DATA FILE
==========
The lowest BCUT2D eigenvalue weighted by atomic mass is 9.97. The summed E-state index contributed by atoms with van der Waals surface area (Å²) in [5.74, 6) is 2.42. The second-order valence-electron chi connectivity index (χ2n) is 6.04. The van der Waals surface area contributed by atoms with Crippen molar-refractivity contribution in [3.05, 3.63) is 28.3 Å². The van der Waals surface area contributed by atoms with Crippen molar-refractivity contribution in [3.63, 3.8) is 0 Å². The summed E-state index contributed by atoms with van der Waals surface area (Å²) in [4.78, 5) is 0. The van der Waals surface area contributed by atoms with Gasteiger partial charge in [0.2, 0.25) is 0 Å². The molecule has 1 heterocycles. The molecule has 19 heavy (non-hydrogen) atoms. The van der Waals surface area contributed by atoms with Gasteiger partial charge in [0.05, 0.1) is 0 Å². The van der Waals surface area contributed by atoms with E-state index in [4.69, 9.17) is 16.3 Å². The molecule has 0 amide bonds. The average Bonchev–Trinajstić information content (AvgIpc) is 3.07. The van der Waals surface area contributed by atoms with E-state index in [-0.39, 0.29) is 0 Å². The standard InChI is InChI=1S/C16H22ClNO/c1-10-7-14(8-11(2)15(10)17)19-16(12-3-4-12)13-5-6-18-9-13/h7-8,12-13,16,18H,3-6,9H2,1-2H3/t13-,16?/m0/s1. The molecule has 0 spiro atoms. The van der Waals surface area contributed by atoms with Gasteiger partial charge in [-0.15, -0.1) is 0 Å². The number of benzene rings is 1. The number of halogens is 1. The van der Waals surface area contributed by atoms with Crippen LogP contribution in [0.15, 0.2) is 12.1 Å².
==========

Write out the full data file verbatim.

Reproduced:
The lowest BCUT2D eigenvalue weighted by atomic mass is 9.97. The summed E-state index contributed by atoms with van der Waals surface area (Å²) in [5.74, 6) is 2.42. The second-order valence-electron chi connectivity index (χ2n) is 6.04. The van der Waals surface area contributed by atoms with Crippen molar-refractivity contribution in [3.05, 3.63) is 28.3 Å². The van der Waals surface area contributed by atoms with Crippen molar-refractivity contribution in [3.63, 3.8) is 0 Å². The summed E-state index contributed by atoms with van der Waals surface area (Å²) in [4.78, 5) is 0. The van der Waals surface area contributed by atoms with Gasteiger partial charge in [0.2, 0.25) is 0 Å². The molecule has 1 heterocycles. The molecule has 19 heavy (non-hydrogen) atoms. The van der Waals surface area contributed by atoms with Gasteiger partial charge in [0.05, 0.1) is 0 Å². The van der Waals surface area contributed by atoms with E-state index in [4.69, 9.17) is 16.3 Å². The molecule has 0 amide bonds. The average Bonchev–Trinajstić information content (AvgIpc) is 3.07. The van der Waals surface area contributed by atoms with E-state index in [-0.39, 0.29) is 0 Å². The standard InChI is InChI=1S/C16H22ClNO/c1-10-7-14(8-11(2)15(10)17)19-16(12-3-4-12)13-5-6-18-9-13/h7-8,12-13,16,18H,3-6,9H2,1-2H3/t13-,16?/m0/s1. The molecule has 0 spiro atoms. The van der Waals surface area contributed by atoms with Gasteiger partial charge in [-0.15, -0.1) is 0 Å². The number of benzene rings is 1. The number of halogens is 1. The van der Waals surface area contributed by atoms with Crippen LogP contribution in [0.15, 0.2) is 12.1 Å².